Jose V. CARDOSO and Celeste Cardoso, Petitioners and Appellants, v. DEPARTMENT OF ALCOHOLIC BEVERAGE CONTROL of the State of California, Respondent.
This is an appeal from a judgment of dismissal entered upon an order sustaining a general demurrer to a petition for a writ of mandate without leave to amend.
The petition was filed by appellants, seeking review of a decision of the Department of Alcoholic Beverage Control which revoked their on-sale liquor license. Appellants did not appeal the decision to the Alcoholic Beverage Control Appeals Board as provided in Section 23081 of the Business and Professions Code, but instead proceeded from the decision directly to the superior court. The demurrer was sustained on the ground that appellants had failed to exhaust their aministrative remedy.
Appellants contend that they had an alternative statutory remedy of judicial review and that the doctrine of exhaustion of administrative remedy has no application.
The contention presents the question: May a liquor licensee seek a court review of a decision of the Department of Alcoholic Beverage Control Board revoking a license without first appealing to the Alcoholic Beverage Control Appeals Board?
The question has been decided adversely to appellants' contention in Hollywood Circle, Inc., v. Department of Alcoholic Beverage Control, 153 Cal.App.2d 523, 314 P.2d 1007, and in Fiscus v. Department of Alcoholic Beverage Control, 155 Cal.App.2d 234, 317 P.2d 993, in each of which cases a like question was presented. In the Hollywood Circle case, supra [153 Cal.App.2d 523, 314 P.2d 1010], the court said:
‘Referring to Hollywood Circle's final contention that it had the right to appeal under Government Code, section 11523, without appealing to the Appeals Board of the Department of Alcoholic Beverage Control. Examination of the constitutional and code provisions as to liquor control refutes this contention. The applicable part of the Constitution is as follows: ‘* * * When any person aggrieved thereby appeals from a decision of the department * * * revoking any license * * * the board shall review the decision subject to such limitations as may be imposed by the Legislature.’ Const., art. XX, § 22.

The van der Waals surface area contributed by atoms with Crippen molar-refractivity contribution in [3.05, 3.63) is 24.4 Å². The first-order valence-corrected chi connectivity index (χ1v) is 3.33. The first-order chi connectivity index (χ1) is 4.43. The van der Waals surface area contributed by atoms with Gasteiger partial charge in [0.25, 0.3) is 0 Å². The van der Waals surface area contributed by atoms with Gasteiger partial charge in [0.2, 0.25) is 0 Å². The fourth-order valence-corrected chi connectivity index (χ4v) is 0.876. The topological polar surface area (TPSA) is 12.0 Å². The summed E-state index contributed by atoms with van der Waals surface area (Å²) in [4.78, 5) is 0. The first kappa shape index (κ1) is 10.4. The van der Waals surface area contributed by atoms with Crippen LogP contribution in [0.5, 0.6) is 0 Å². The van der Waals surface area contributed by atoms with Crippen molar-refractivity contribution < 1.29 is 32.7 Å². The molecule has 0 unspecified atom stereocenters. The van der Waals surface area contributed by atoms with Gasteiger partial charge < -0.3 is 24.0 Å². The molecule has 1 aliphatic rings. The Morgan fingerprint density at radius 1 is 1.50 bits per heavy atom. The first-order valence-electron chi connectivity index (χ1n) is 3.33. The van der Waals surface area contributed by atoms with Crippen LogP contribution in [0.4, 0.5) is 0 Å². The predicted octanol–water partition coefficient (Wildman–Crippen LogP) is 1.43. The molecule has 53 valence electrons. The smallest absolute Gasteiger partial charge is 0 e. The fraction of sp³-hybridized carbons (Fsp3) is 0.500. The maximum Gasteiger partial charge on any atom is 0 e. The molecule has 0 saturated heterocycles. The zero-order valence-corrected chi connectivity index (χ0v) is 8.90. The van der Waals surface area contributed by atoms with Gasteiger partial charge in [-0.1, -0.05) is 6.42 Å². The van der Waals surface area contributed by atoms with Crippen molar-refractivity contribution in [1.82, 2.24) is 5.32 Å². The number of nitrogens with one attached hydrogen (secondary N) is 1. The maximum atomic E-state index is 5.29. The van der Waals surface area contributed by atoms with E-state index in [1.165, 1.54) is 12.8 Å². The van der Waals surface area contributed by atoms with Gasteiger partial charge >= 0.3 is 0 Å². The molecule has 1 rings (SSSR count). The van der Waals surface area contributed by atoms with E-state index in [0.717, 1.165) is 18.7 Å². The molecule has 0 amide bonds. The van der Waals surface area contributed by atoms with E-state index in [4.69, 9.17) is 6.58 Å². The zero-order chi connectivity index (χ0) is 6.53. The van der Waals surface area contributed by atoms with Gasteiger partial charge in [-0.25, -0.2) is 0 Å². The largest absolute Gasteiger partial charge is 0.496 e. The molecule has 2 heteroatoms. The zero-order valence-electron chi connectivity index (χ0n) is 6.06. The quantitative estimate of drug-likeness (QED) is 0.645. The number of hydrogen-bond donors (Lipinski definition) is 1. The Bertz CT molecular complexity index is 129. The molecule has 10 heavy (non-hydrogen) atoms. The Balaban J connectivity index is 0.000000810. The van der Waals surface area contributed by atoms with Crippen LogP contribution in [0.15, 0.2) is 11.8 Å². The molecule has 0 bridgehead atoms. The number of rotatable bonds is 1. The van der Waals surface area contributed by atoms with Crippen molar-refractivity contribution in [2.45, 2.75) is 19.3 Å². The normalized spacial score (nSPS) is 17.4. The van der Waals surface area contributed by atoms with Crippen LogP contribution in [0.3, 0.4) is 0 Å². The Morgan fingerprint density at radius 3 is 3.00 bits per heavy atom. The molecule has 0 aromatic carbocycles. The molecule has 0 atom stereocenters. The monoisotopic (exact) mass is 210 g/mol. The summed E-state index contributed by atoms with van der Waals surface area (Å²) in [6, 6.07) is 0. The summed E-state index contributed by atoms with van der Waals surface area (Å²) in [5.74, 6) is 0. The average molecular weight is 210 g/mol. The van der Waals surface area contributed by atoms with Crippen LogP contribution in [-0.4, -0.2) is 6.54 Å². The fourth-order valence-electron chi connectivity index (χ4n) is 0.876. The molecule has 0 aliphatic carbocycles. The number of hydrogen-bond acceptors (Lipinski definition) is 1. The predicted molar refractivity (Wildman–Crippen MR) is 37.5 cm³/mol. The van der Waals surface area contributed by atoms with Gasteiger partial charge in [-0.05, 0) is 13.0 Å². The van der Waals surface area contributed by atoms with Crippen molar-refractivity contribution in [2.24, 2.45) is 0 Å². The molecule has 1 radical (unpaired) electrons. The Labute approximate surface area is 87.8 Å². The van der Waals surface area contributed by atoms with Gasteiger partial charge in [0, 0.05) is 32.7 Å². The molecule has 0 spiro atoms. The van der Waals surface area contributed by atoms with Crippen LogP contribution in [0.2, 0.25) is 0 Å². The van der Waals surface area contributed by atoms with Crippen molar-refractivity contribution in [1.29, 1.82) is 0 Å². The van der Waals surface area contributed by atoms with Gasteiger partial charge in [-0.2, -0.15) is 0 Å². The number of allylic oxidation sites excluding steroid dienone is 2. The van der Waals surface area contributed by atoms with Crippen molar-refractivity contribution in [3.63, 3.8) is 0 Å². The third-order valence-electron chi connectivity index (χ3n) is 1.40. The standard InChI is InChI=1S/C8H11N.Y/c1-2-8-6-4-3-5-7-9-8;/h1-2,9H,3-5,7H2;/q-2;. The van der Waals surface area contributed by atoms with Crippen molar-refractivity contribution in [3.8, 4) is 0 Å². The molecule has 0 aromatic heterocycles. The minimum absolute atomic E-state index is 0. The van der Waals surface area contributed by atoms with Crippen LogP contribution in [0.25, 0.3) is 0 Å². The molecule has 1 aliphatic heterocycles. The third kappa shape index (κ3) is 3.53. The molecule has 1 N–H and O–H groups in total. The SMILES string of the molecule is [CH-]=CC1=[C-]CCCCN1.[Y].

‘Pursuant to this constitutional power the legislature enacted section 23081 of the Business and Professions Code, with its requirement that an aggrieved person had forty days in which to appeal from a decision of the Department.’
And in the Fiscus case, supra [155 Cal.App.2d 234, 317 P.2d 994], after quoting the language which we have quoted from the Hollywood Circle case, the court had this to say:
‘Where an administrative remedy is provided by statute, relief must be sought from the administrative body, and this remedy must be exhausted before the courts will act. Abelleira v. District Court of Appeal, 17 Cal.2d 280, 292, 109 P.2d 942, 132 A.L.R. 715. Exhaustion of administrative remedies is a jurisdictional prerequisite to resort to the courts. Abelleira v. District Court of Appeal, supra, 17 Cal.2d at page 293, 109 P.2d at page 942, 132 A.L.R. 715; United States v. Superior Court, 19 Cal.2d 189, 194, 120 P.2d 26. The doctrine of exhaustion of administrative remedies applies where a statute provides an administrative remedy, even though the terms of the statute do not make the exhaustion of the remedy a condition of the right to resort to the courts. First Nat. Bank of Greeley v. Board of County Com'rs, 264 U.S. 450, 44 S.Ct. 385, 68 L.Ed. 784, 788–789. The doctrine, whenever applicable, requires not merely the initiation of prescribed administrative procedures; it requires pursuing them to their appropriate conclusion and awaiting their final outcome before seeking judicial intervention. [Citing many cases.]’
Applying the rule laid down in the Hollywood Circle case and the Fiscus case, we conclude that the judgment in the instant case must be affirmed.
The judgment is affirmed.
WARNE, Justice pro tem.
VAN DYKE, P. J., and SCHOTTKY, J., concur.